Visitors to the National Museum of South Korea and the National Museum of Modern and Contemporary Art (MMCA) were able to see, for the first time, some of the 23,000 works of art in the collection of the late Samsung President Lee Kun-hee, donated to South Korea.
According to CNN, the works are on display at the National Museum of South Korea and the National Museum of Modern and Contemporary Art (MMCA) and include century-old antiques and works of contemporary Korean art. Paintings by Western names such as Pablo Picasso and Claude Monet will be unveiled next year.
Lee Kun-hee, president from Samsung Electronics, died in October at the age of 78. In April, the family announced that it expected to pay more than half the value of its estate in inheritance tax over a five-year period.
However, that same day, the Ministry of Culture, Sport and Tourism of South Korea revealed that the Lee family was preparing to donate approximately 23,000 antiques and works of art to public collections.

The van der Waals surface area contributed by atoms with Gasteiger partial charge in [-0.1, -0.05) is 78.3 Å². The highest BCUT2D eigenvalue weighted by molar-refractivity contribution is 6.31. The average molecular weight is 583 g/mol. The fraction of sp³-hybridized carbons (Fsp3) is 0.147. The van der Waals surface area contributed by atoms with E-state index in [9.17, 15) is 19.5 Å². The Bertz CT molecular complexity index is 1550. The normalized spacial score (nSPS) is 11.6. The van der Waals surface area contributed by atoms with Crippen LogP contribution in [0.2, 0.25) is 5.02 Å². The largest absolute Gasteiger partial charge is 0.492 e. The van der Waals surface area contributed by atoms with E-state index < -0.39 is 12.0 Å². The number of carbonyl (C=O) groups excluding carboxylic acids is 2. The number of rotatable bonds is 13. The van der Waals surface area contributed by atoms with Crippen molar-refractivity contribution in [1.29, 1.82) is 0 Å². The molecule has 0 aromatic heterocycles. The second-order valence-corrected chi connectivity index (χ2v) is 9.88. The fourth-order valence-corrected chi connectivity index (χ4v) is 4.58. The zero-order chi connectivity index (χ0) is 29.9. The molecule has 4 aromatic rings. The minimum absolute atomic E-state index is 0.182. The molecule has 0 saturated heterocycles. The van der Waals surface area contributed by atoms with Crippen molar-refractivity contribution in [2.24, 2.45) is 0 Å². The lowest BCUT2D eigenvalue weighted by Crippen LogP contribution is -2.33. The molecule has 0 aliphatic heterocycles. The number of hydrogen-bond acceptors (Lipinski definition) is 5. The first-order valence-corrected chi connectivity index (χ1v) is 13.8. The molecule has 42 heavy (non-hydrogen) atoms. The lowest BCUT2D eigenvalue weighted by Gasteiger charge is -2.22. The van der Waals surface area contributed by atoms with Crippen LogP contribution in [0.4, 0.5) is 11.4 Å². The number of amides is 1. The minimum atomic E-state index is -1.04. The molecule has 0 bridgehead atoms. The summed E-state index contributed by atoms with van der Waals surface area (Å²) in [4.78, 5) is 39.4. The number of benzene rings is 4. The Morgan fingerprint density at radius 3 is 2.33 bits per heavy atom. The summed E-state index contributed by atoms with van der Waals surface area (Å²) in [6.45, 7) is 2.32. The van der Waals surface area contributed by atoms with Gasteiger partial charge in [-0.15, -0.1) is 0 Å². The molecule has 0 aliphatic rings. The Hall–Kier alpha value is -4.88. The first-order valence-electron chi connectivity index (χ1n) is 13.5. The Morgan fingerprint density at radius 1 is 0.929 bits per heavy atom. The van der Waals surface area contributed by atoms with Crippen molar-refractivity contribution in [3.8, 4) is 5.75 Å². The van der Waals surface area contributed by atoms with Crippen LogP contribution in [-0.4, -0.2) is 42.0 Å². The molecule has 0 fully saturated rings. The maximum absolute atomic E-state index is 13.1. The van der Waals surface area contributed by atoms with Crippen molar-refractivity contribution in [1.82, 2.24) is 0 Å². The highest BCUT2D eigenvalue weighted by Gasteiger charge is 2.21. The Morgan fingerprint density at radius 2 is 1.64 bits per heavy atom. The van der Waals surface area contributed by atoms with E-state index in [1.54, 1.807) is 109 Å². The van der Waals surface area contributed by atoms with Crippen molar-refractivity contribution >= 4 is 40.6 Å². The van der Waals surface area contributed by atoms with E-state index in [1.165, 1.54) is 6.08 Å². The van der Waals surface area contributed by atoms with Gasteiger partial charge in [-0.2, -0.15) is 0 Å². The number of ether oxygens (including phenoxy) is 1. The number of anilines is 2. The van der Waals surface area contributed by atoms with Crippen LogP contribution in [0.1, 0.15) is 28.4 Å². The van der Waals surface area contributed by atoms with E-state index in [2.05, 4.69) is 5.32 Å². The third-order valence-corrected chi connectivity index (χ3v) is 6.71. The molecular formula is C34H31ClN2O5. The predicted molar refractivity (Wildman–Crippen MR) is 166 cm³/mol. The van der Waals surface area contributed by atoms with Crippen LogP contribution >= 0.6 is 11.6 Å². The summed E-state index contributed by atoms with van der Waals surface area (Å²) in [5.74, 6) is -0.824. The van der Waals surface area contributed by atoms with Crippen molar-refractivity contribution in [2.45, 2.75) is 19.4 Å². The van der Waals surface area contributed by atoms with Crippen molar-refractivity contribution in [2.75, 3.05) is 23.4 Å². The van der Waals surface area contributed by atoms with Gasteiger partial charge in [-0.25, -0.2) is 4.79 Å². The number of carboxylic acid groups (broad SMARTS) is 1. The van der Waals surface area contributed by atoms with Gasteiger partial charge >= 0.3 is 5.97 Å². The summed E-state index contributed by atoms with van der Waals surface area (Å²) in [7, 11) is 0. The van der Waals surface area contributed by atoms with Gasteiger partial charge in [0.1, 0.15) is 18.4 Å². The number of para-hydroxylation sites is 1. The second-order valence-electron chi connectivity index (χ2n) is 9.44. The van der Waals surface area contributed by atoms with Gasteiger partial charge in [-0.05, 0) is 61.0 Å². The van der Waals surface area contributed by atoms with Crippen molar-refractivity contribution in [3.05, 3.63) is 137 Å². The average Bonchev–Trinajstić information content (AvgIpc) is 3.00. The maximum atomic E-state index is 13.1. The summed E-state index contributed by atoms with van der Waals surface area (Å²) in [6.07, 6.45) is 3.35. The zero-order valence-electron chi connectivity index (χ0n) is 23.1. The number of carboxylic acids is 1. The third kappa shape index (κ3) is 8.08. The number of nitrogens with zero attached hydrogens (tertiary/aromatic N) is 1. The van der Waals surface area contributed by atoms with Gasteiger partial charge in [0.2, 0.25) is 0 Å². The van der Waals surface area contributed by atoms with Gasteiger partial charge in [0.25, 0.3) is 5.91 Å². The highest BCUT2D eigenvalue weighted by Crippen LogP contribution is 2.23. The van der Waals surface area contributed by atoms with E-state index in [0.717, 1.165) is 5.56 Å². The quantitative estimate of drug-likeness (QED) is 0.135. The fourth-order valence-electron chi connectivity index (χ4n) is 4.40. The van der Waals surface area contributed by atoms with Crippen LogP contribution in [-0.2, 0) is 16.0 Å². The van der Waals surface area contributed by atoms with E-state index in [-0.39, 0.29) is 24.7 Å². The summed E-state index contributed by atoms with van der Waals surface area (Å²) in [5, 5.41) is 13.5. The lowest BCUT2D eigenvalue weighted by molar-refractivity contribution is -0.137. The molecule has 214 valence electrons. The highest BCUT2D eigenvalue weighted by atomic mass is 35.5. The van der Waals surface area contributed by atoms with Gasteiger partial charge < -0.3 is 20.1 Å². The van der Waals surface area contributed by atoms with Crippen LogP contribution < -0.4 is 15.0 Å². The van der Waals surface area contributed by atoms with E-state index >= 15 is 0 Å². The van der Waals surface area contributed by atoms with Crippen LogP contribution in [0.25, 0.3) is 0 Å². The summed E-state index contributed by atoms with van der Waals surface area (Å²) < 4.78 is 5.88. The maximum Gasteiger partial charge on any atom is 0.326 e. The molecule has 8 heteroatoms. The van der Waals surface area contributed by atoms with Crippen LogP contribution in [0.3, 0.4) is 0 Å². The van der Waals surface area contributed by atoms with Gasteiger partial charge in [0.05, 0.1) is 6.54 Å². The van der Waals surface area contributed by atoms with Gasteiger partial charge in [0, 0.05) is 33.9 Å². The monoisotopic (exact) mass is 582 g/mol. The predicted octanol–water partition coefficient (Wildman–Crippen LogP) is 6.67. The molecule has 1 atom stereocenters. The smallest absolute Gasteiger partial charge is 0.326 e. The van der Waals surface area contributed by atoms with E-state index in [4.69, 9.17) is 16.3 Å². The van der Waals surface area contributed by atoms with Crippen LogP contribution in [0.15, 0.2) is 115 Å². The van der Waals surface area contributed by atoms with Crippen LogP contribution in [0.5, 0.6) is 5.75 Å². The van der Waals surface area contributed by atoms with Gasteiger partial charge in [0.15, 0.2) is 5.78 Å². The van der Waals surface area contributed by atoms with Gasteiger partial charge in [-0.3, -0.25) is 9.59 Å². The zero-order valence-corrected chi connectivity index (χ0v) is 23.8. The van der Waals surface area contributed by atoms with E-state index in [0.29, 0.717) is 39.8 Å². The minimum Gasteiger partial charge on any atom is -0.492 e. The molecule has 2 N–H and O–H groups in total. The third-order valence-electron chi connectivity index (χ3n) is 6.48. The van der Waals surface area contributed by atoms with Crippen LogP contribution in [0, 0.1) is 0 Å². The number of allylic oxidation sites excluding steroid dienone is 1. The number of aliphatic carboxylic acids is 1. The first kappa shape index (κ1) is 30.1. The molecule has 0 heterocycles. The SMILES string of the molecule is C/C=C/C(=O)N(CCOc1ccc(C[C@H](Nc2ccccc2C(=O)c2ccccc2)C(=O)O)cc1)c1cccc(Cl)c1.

At the time, the ministry announced that the acquisition would help the two institutions to “compete with famous museums not exterior ”.
The British chain says that neither Lee’s relatives nor the museums have revealed the amount of the donation or confirmed how (or if) it will figure in the family’s fiscal commitments regarding the inheritance.
The MMCA received almost 1,500 works, in what was “the donation of the century”. According to curator Park Mihwa, the collection of paintings, drawings and sculptures represented the biggest contribution already received by the museum “in terms of both value and scale”.
“The rare and great works of art from the early 20th century and the works from abroad have greatly improved the quality and quantity available at the museum,” Park told CNN, describing the acquisition as “an opportunity to expand the horizons of investigating history. of art through continuous research”.
Among the works are 119 by Western artists, including Paul Gauguin, Pierre-Auguste Renoir, Camille Pissarro, Marc Chagall, Salvador Dalí and Joan Miró. Yet more than 90% of the pieces are by contemporary korean artists, including over 100 works by painter Lee Jungseop and nearly 70 by celebrated artisan Yoo Kangyul.
The exhibition features art created from the 1920s to the 1970s, spanning the periods of Japanese occupation, the Korean War, and subsequent military dictatorship.
At the National Museum of Korea, the oldest artefacts exhibit from Lee’s collection features 45 historical objects, including Buddhist statues, rare woodblock prints and Bronze Age earthenware.
The museum also displays a series of objects considered “National Treasures” by the South Korean Government.